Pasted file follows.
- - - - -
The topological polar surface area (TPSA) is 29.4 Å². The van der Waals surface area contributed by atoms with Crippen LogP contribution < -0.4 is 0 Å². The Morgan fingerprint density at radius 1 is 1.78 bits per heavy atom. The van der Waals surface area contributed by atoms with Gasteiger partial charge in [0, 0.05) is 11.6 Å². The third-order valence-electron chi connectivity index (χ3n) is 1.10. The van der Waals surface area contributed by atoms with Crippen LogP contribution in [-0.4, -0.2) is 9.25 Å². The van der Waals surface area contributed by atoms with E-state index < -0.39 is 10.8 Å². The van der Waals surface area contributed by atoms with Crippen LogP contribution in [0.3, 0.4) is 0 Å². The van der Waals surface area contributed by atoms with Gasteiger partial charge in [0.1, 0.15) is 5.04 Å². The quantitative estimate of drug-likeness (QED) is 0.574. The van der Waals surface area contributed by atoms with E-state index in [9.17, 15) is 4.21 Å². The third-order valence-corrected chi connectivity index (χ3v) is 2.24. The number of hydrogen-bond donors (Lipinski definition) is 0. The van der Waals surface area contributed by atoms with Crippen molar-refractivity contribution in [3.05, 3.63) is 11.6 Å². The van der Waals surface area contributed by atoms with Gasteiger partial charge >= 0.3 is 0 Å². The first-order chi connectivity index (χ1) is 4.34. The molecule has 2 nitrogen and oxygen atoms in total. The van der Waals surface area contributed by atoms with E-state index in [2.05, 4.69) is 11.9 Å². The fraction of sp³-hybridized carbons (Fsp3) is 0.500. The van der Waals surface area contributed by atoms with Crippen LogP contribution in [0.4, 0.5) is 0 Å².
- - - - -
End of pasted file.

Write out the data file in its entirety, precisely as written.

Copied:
The topological polar surface area (TPSA) is 29.4 Å². The van der Waals surface area contributed by atoms with Crippen LogP contribution < -0.4 is 0 Å². The Morgan fingerprint density at radius 1 is 1.78 bits per heavy atom. The van der Waals surface area contributed by atoms with Gasteiger partial charge in [0, 0.05) is 11.6 Å². The third-order valence-electron chi connectivity index (χ3n) is 1.10. The van der Waals surface area contributed by atoms with Crippen LogP contribution in [-0.4, -0.2) is 9.25 Å². The van der Waals surface area contributed by atoms with E-state index < -0.39 is 10.8 Å². The van der Waals surface area contributed by atoms with Crippen LogP contribution in [0.3, 0.4) is 0 Å². The van der Waals surface area contributed by atoms with Gasteiger partial charge in [0.1, 0.15) is 5.04 Å². The quantitative estimate of drug-likeness (QED) is 0.574. The van der Waals surface area contributed by atoms with E-state index in [9.17, 15) is 4.21 Å². The third-order valence-corrected chi connectivity index (χ3v) is 2.24. The number of hydrogen-bond donors (Lipinski definition) is 0. The van der Waals surface area contributed by atoms with Crippen molar-refractivity contribution in [3.05, 3.63) is 11.6 Å². The van der Waals surface area contributed by atoms with Gasteiger partial charge >= 0.3 is 0 Å². The first-order chi connectivity index (χ1) is 4.34. The molecule has 2 nitrogen and oxygen atoms in total. The van der Waals surface area contributed by atoms with E-state index in [2.05, 4.69) is 11.9 Å². The fraction of sp³-hybridized carbons (Fsp3) is 0.500. The van der Waals surface area contributed by atoms with Crippen LogP contribution in [0.4, 0.5) is 0 Å².